1. Circular references. There should only be one way to trace a path between tables. I see 2 ways to get from tblSampleDetails to tblQualityStandards (directly and via tblPerformanceRequirements). If tblQualitySTandards are related to tblPerformanceRequirements then you don't need tblSampleDetails to be directly related to tblPerformanceRequirements as well.

2. Duplicate tables. When you have 2 tables that are identical (or very near identical) you are essentially storing a value in the table name. That means most likely all the data in tblPerformanceRequirements and tblQualityStandards shoudl go into just one table with a new field that holds a value that lets you know if the record is a Performance Requirement or Quality Standard.

Unfortunately those 2 issues are tied together and require mutually exclusive solutions (keep both tables and change the relationships or merge both tables). So I don't know the way to fix it, because I don't know enough about your data.

I suggest you write 1 paragraph without any database jargon (no mention of table or forms or fields) that explains what it is your organization does. Then one paragraph with light jargon that explains what this database will help your organization accomplish. Lastly, please respond with your thoughts to #1 and #2 above.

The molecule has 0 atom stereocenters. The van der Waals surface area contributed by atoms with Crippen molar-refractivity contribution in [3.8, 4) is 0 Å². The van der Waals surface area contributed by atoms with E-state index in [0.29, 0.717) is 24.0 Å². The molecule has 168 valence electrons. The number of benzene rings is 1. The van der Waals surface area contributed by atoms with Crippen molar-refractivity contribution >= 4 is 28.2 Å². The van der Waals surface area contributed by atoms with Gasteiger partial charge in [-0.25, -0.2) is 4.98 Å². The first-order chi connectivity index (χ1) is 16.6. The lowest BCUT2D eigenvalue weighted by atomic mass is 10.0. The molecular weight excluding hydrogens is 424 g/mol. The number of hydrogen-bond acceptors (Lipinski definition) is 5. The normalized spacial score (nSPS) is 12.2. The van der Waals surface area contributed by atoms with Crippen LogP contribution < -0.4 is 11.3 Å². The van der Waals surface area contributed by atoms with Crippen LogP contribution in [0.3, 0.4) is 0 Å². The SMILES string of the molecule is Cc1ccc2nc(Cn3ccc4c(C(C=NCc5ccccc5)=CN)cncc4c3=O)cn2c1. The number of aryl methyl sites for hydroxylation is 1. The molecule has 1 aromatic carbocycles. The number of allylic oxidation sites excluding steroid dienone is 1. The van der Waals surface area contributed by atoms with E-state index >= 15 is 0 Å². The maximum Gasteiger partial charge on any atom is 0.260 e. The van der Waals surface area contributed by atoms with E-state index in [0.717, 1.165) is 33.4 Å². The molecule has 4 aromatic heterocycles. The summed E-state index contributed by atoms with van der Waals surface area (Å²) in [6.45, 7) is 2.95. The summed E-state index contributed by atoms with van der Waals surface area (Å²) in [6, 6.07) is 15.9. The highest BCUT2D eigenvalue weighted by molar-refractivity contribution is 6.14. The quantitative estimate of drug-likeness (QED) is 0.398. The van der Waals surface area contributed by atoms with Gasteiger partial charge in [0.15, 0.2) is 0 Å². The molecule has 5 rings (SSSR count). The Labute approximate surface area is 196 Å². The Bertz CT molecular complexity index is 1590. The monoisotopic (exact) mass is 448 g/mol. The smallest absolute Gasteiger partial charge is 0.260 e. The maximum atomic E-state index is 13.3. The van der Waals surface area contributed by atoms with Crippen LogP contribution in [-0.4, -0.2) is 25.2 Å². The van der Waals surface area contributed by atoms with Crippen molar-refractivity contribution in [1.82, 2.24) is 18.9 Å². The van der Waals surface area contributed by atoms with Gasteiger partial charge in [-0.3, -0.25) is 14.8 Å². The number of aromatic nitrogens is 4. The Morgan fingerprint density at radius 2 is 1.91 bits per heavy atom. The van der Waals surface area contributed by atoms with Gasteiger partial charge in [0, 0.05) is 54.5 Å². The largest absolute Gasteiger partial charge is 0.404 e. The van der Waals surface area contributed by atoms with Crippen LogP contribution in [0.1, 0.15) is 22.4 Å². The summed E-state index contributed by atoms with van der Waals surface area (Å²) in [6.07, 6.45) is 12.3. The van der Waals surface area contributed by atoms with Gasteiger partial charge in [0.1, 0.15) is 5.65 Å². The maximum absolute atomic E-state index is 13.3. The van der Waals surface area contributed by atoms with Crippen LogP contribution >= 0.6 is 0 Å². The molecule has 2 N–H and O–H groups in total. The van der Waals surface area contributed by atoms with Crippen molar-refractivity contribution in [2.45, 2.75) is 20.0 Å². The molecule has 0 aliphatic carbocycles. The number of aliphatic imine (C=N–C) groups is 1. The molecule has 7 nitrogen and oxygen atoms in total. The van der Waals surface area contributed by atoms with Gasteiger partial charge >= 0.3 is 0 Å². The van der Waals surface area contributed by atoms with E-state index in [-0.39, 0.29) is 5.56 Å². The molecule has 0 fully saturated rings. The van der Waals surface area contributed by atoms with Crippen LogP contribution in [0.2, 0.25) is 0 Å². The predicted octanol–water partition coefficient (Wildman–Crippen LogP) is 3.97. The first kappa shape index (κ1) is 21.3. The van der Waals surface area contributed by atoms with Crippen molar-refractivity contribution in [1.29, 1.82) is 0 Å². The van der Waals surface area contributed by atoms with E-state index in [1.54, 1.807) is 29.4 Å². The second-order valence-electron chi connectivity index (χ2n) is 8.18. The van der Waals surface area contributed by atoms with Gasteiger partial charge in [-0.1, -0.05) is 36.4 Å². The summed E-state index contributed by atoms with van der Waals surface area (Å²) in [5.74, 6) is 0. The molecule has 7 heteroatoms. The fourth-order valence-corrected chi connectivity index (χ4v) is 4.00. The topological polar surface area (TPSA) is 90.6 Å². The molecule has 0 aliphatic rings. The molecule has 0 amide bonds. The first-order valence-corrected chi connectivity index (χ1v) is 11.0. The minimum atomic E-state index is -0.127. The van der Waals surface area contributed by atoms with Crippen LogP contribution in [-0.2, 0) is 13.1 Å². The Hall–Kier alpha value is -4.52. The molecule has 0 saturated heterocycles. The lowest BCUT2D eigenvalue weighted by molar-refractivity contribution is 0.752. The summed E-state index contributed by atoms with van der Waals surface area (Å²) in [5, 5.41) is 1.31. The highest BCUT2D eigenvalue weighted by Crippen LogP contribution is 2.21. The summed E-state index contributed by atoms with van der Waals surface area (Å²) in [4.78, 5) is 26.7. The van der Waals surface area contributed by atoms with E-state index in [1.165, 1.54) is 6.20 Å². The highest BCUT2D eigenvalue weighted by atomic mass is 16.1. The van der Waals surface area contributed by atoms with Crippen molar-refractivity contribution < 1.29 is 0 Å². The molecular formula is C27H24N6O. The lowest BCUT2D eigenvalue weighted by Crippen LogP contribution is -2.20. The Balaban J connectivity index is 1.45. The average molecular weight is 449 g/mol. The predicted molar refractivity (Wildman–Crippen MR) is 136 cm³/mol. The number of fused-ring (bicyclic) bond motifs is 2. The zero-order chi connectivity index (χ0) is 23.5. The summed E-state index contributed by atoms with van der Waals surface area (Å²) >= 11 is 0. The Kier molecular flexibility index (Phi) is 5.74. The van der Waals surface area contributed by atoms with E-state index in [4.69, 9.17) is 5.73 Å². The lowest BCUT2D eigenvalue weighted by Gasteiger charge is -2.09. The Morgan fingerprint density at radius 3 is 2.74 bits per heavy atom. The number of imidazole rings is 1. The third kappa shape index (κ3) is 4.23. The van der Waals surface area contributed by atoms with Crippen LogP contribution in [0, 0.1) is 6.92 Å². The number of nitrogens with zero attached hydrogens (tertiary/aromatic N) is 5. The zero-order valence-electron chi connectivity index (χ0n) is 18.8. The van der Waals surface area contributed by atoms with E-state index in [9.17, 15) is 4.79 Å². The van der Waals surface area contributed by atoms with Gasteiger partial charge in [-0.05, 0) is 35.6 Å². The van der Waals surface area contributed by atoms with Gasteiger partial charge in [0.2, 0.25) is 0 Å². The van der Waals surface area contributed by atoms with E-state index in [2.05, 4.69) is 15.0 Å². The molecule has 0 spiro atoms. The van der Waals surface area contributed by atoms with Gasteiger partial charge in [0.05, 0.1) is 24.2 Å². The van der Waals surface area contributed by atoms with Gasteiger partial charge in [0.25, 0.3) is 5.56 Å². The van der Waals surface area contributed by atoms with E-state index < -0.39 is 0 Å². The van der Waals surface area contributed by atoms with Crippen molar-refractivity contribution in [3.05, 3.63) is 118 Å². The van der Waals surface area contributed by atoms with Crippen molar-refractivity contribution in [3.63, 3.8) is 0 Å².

Micron

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Would you say subform 2 is the errors of the samples? That would make sense but I've never done that so I'm not able to visualize what the form would look like without trying it. And can this be done in the continuous forms structure?
If by errors you mean defects then yes. A subform can be either continuous or datasheet. This is just one that I play with to answer forum questions, so don't be critical ;)
Here is a subform on a subform on a main form with continuous subs

subSubform.jpg
 

zeroaccess

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Without knowing much about your organization's data, I can see from the Relationship that you have a few issues: